Words On Birds by Steve Grinley
Warblers are a Hook to Birding
July 19, 2008
In follow-up to my daughter’s columns the past two weeks, and because I often get inquiries when I lead walks,
I thought I would share with you, again, my story of how I got interested in birds. I wrote this column back in 1996:
It was about this time in May more than thirty years ago when my sixth grade teacher, Mr. Beach, asked to speak to me after class. Now Mr. Beach was the only male teacher in our elementary school and he was the authoritarian-handling most of the trouble-makers in the school. My trepidation waned somewhat when he said he needed to go to Boston University on Saturday and was thinking about stopping at Mt. Auburn Cemetery to do some bird watching and would I like to join him? He singled me out of the whole class to go with him on a Saturday! But to Mt. Auburn Cemetery? For birds? I don’t know if I was too scared or too flattered to say no.
That Saturday morning was bright and crisp but warmed quickly. After a brief stop at B.U. we drove into Cambridge and into Mt. Auburn. The cemetery was like a giant garden with all varieties of trees, shrubs and flowers in full bloom. An unforgettable sweet aroma filled the air. People with binoculars were everywhere, walking along the roads and paths.
We stopped first at a pond where the monument of Mary Baker Eddy graces its bank. Here I was introduced to my first warbler, the myrtle, a butterfly of a bird with sharp black and white patterns against soft gray with splashes of yellow. I also saw my first brilliant orange and black Baltimore oriole and watched a spotted sandpiper “teetering” as it walked along the edge of the pond. But it was the stop at Spectacle Pond, a small double pond with a bridge across the middle surrounded by rhododendron, birches, ash and beech trees, that left the indelible impression. It was the peak of migration and every bush and tree around the pond was “moving” with warblers. These tiny, brightly colored birds with flashes of bright yellows, reds, oranges, blues, white and ebony were the hook. Their spring plumage’s made each species distinct and relatively easy to identify, matching the pictures in Mr. Beach’s field guide. Their songs, as varied as the birds themselves, added to the fascination. There must have been fifteen species or more of warblers that morning. I remember the kindness of total strangers helping to point out each one and to explain what markings made it a magnolia or a palm warbler. I remember the disappointment of not seeing certain birds called out by others. I remember the bigger disappointment when Mr. Beach said it was time to leave. Yes, I was hooked.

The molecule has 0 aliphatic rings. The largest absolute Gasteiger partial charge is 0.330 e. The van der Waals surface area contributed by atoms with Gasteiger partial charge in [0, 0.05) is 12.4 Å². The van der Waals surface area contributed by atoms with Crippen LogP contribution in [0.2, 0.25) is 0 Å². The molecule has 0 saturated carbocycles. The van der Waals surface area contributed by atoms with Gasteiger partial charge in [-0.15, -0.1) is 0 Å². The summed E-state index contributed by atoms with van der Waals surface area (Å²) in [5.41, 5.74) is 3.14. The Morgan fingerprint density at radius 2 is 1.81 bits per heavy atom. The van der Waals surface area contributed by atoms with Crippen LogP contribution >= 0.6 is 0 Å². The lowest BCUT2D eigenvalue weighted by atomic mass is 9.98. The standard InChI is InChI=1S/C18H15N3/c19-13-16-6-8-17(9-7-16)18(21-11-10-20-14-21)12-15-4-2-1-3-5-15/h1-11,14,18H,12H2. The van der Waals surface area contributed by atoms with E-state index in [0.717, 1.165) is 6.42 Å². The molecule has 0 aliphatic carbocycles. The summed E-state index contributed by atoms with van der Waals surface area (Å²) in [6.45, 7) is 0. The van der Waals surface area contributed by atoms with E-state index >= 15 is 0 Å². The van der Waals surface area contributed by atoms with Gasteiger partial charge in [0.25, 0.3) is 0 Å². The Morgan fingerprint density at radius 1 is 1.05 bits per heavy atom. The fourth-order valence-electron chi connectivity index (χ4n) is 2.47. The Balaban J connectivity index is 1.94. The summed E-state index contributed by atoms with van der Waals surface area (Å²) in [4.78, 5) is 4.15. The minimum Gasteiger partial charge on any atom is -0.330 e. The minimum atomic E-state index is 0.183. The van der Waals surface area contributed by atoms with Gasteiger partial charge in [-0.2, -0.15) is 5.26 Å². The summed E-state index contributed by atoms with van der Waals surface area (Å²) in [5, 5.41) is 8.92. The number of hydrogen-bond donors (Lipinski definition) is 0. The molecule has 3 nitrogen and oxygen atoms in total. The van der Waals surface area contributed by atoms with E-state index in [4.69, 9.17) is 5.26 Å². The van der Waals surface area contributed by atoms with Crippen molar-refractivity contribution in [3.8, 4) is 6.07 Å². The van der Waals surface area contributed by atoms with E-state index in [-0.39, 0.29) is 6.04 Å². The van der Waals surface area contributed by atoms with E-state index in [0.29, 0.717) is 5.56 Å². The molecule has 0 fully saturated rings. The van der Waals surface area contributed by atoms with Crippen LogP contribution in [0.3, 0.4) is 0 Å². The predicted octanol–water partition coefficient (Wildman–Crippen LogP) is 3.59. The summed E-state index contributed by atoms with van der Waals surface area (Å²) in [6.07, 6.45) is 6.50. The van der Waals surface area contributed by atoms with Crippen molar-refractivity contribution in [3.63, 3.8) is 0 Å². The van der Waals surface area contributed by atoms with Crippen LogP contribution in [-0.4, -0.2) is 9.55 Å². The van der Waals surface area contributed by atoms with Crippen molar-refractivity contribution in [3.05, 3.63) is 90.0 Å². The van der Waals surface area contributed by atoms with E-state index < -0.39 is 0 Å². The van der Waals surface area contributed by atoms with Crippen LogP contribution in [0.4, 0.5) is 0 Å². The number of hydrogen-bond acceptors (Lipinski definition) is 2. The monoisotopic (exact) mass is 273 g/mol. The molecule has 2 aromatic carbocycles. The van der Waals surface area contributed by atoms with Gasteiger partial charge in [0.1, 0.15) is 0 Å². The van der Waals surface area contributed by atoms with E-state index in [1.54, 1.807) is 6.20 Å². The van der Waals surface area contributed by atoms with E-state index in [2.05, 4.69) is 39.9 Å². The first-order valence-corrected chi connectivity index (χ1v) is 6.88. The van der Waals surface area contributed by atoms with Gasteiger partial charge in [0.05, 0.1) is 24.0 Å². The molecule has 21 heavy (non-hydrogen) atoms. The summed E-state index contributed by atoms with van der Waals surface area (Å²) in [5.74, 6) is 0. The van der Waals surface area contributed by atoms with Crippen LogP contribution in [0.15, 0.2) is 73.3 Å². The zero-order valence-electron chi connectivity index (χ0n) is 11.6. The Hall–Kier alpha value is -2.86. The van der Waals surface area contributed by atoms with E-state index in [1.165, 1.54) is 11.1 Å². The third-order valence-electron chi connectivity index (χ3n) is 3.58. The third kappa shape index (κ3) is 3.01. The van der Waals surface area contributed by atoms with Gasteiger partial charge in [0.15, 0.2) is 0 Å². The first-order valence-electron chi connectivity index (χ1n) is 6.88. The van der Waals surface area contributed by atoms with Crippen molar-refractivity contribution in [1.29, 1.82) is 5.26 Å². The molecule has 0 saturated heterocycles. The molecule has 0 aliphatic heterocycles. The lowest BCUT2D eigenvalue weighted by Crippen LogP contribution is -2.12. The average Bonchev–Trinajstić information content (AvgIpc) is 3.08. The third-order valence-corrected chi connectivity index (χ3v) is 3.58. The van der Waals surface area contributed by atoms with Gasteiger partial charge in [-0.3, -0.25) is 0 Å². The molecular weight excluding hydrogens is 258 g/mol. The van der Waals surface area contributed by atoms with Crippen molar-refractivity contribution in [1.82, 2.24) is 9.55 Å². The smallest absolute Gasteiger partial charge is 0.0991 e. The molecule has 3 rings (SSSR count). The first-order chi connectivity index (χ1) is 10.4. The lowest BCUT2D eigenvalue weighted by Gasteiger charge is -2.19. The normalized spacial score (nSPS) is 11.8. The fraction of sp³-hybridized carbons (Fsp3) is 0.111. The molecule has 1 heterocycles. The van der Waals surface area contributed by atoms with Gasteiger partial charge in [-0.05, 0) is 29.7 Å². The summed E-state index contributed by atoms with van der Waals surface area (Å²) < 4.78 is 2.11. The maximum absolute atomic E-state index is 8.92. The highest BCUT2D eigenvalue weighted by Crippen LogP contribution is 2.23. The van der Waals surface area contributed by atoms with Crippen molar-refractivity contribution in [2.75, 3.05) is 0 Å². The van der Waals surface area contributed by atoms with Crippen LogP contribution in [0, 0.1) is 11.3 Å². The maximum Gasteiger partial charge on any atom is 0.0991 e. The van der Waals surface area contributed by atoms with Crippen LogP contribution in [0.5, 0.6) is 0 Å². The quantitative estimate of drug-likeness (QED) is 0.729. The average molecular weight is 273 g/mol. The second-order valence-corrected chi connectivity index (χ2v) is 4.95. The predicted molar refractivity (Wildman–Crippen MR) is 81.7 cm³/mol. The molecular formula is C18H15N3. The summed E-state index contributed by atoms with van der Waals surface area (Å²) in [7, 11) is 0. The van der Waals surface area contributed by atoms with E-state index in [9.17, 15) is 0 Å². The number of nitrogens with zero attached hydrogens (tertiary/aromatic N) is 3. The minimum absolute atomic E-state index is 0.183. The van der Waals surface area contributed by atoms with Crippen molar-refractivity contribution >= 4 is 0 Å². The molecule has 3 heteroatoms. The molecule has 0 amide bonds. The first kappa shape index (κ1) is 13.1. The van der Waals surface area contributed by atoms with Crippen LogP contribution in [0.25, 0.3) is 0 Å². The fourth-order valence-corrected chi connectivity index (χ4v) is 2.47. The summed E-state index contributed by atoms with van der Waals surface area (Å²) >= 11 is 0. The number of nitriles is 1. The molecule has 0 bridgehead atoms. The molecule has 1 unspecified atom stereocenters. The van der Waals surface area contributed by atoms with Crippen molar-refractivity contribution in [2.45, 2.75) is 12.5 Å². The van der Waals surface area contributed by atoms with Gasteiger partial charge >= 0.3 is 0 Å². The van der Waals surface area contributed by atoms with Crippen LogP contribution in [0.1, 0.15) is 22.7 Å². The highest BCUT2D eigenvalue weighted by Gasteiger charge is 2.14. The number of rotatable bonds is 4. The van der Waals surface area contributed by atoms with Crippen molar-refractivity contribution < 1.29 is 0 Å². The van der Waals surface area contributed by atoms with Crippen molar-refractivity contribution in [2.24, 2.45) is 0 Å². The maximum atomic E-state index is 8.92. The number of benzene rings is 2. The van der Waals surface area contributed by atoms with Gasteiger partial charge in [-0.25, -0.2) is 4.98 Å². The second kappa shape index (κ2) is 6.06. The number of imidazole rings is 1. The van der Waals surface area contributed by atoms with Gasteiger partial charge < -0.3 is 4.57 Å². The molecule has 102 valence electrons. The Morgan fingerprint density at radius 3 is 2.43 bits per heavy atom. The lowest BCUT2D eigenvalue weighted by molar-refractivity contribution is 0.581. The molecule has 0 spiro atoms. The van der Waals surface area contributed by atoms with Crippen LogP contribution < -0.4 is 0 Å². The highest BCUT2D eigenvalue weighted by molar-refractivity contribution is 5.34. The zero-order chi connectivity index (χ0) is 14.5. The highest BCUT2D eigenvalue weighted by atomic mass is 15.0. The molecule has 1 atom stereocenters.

As soon as I got home, I made my first list. I immediately started talking to my mother about binoculars and field guides. She thought it would be a passing interest.
Mt. Auburn became one of my favorite places to visit during spring while growing up in Newton. During junior high school, I would awaken at 3:30 on May mornings and walk 4-5 miles to Watertown Square to catch the first trolley to Mt. Auburn at 5 am. When I got there I would crawl under the gate because it wasn’t open yet. I would leave just after 7:00 to get to school on time. Many mornings the birds were so plentiful that it was tough to leave at all.
Mt. Auburn is an oasis for the night migrating songbirds. Perhaps drawn to Boston and Cambridge by the lights, they discover this large patch of green amid the concrete and tall buildings and seem to drop in there in large numbers. So do the birders. On a May weekend morning Mt. Auburn probably has more birders per acre than anywhere else in New England.
May is a great time to catch the “birding bug” and an early morning trip to Mt. Auburn should do the trick. Or you may catch a wave of warblers locally on Plum Island, at the Oak Hill Cemetery in Newburyport or, if your lucky, in your own backyard. Though these areas may not carry the sweet fragrance of Mt. Auburn, the vivid color and song of those tiny butterflies of the bird world are sure to get you hooked.
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